TIM WEBB wrote:With parachutes, the canopy portion is almost always Nylon, with very few exceptions. Lines are usually Spectra, Dacron, Vectran, or Kevlar, while containers (the "backpack") are usually Cordura or Parapack (Nylons). The latter can be treated with UV protection, whereas the canopy/lines cannot, but the container also tends to see more sun exposure (walking around the DZ, waiting in the boarding area, etc). Harnesses are made of Nylon webbing, but they are required by the FAA to be like 10 times stronger than they need to be (and drop tested to prove it!), so loss of strength there isn't really ever an issue. It's usually abrasion or damage from acid or whatever that does a harness in ... :(

For sails, perhaps a better comparison would be between, say, Dacron mains and jibs, and Nylon spinnakers/headsails?

I know standard sailcloth uses fillers, mainly to make the cloth stiffer; presumably they also add to the UV resistance, but I couldn't find anything definite on that. For laminate sails, they definitely add coatings to reduce the effects of UV exposure on the fibers. I imagine none of that is done for parachutes.
~ green ~ lake ~ ~
GreenLake
 
Posts: 4976
Joined: Mon Jun 18, 2007 3:54 am

Re: Sail sun protection

Postby ChrisB » Wed Jul 24, 2013 8:21 am

Breakin Wind wrote:Next thing ya know, I'll want to have the boat already untied and ready to push of as I walk from the cabin to the dock so I can just step on and go...

For that, I would need a dock boy? Wouldn't that get the neighbors talking...


If you really want to get the neighbors talking, I'd recommend a "dock girl", but that would probably get the wife talking too. You're already ahead of most of us as your boat is already in the water with the mast rigged.
Chris B.
ChrisB
 
Posts: 345
Joined: Sun Aug 02, 2009 8:42 am
Location: Melbourne, Florida

Re: Sail sun protection

Postby UCanoe_2 » Wed Jul 24, 2013 3:31 pm

My mainsail cover is a few inches short, so I use a feed sack to cover the rest of the sail. My late boating buddy Paul used the sack to bring a very fresh chicken dinner on one of our canoe trips.
"George Washington as a boy was ignorant of the commonest accomplishments of youth. He could not even lie."
-- Mark Twain
UCanoe_2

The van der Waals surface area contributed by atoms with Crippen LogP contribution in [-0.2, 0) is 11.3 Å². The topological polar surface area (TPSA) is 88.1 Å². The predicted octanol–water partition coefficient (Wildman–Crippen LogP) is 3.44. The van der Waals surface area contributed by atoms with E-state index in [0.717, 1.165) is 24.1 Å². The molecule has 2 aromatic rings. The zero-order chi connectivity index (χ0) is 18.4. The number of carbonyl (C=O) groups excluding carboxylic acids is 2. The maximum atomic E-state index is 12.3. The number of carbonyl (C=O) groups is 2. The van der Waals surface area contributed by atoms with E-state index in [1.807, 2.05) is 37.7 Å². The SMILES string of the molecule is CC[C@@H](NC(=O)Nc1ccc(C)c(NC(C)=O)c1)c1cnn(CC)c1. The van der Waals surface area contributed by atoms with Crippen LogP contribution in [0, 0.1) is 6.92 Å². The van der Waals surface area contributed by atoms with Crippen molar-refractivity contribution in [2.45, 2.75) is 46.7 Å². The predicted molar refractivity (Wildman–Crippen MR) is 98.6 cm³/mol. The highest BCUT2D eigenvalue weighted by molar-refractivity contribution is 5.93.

Posts: 102
Joined: Thu Sep 10, 2009 8:31 pm
Location: Landlocked in Mount Solon, VA

Re: Sail sun protection

Postby TIM WEBB » Wed Jul 24, 2013 9:07 pm

GreenLake wrote:I know standard sailcloth uses fillers, mainly to make the cloth stiffer; presumably they also add to the UV resistance, but I couldn't find anything definite on that. For laminate sails, they definitely add coatings to reduce the effects of UV exposure on the fibers. I imagine none of that is done for parachutes.


Correct: the Nylon fabric of a parachute canopy will undergo hundreds if not thousands of, frankly, quite violent openings during it's typical lifespan (even a "normal" opening, while quite non-injurious to the jumper, is hell on the canopy). The only treatment that really works with any degree of success is a silicone impregnation of the fabric, as well as heated calendaring (flattening of the fibers, thereby reducing the air space between them) that is used to make the zero-porosity fabric common on main canopies today. Being ZP makes the airfoil more aerodynamically efficient. All that does nothing to combat UV tho. But as far as any external coatings? Fuhgeddabouddit! They come off within the first few deployments. That's why any sort of graphics or art/logos done on canopies have to be either more fabric sewn on/appliqued (a very tedious, expensive process, as you have to account for all the seam allowances between cells), or large-format dye sub printing, which is also very expensive, but showing a lot of promise. Screen printing is right out! 8)

But again, the upside is that that canopy only sees about 2-5 minutes of direct UV exposure each jump. Unless the user is an idiot who packs it in the direct sun, or leaves it in their trunk all the time! :twisted:

Now, paragliding canopies, which don't go through a deployment every time they're used, but spend a lot more time in the sun, are another story, and they are making huge advances with those things.
Tim Webb
1979 DS2 10099 The Red Witch
(I used to be Her "staff", in the way dogs have owners and cats have staff, but alas no longer ... <pout>)
TIM WEBB
 
Posts: 1208
Joined: Wed May 18, 2005 10:28 pm
Location: RIVERSIDE, CA

Previous

Return to Sails

Who is online

Users browsing this forum: No registered users and 1 guest